Lawmakers in France are preparing legislation that would force tech companies to unlock their devices or face the imprisonment of their executives.

The measure is included in a crime bill presented to the French parliament by Justice Minister Jean-Jacques Urvoas. The legislation was cleared upon first reading in the lower of chamber of parliament by 474 votes to 32.

“The rule aims to force phone makers to give investigators data and it will be up to the manufacturer to use whatever technique is necessary,” said lawmaker Philippe Goujon. “The target is to have them cooperate. The aim is not to break the encryption—the principle is that manufacturers should cooperate.”

The proposed punishment for failure to cooperate with the French state is drastic—a 350,000-euro ($386,000) fine and five years in prison for executives who refuse to cooperate, as Apple CEO Tim Cook did in the United States when he refused to unlock pair of phones allegedly used by the San Bernardino shooters.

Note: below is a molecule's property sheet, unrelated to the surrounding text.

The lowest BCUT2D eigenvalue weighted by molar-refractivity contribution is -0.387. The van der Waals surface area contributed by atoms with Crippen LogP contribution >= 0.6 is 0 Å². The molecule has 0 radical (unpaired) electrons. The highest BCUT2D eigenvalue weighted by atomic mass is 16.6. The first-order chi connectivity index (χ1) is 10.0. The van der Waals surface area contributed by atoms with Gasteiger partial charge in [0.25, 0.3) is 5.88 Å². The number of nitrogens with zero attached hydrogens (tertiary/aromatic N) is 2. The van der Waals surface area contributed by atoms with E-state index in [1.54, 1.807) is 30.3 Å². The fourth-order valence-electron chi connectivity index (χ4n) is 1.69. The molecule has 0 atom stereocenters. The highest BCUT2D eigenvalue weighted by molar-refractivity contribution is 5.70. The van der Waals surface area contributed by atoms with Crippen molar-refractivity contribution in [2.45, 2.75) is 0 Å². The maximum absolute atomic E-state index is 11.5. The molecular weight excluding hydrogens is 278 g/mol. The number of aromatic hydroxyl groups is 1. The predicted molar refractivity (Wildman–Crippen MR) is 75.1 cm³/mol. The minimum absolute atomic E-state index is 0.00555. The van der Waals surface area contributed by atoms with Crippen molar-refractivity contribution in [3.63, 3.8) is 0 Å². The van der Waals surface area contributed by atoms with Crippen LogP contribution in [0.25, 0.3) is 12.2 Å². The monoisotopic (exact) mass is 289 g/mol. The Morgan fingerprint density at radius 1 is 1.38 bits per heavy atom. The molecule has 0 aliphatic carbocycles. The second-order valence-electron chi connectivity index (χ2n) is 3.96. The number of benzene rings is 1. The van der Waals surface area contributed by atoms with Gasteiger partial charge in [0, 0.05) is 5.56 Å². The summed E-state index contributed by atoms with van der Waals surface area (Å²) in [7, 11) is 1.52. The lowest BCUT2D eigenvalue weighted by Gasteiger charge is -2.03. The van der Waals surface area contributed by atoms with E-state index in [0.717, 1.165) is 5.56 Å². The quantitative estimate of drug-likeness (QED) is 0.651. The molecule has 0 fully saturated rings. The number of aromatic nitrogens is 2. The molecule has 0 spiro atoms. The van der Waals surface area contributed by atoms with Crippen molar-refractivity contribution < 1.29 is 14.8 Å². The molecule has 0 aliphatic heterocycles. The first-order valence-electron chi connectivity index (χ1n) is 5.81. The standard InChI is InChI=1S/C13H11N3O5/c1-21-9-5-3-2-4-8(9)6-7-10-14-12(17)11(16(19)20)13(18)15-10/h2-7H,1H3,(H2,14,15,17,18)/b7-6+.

In addition the law will impose a fine of 15,000 euros and two years in prison for any person who refuses to share data with the government.

After the proposed legislation clears the lower house it will be reviewed by the Senate and move forward to become law.

In Britain the government is working on similar legislation. A proposed law targets popular chat and message services such as WhatsApp, iMessage and FaceTime, outlaws end-to-end encryption and will force Apple to rewrite its iOS from the ground up to accommodate surveillance by the state. It would also force tech companies to provide backdoors accessible to government.

The French government used the attacks last November in Paris to impose a police state on the country. President François Hollande’s cabinet declared a state of emergency and a decree similar to the USA PATRIOT Act was put together to allow heavily armed police, SWAT teams and military to search private residences. The decree allows the government to preemptively arrest people without probable cause.

The French government moved to expand police powers permanently in January. Legislation sent to the French Supreme Court details plans to “perennially strengthen the tools and resources at the disposal of administrative and judicial authorities, outside the temporary legal framework implemented under the state of emergency,” Le Monde reported.

In January thousands of people marched in opposition to the decrees and demanded an immediate end to the state of emergency.

“The state is allowing itself to take absolutely catastrophic decisions for the life and future of liberty of France,” said Youssef Boussoumah, a member of the Indigenes de la Republique party.


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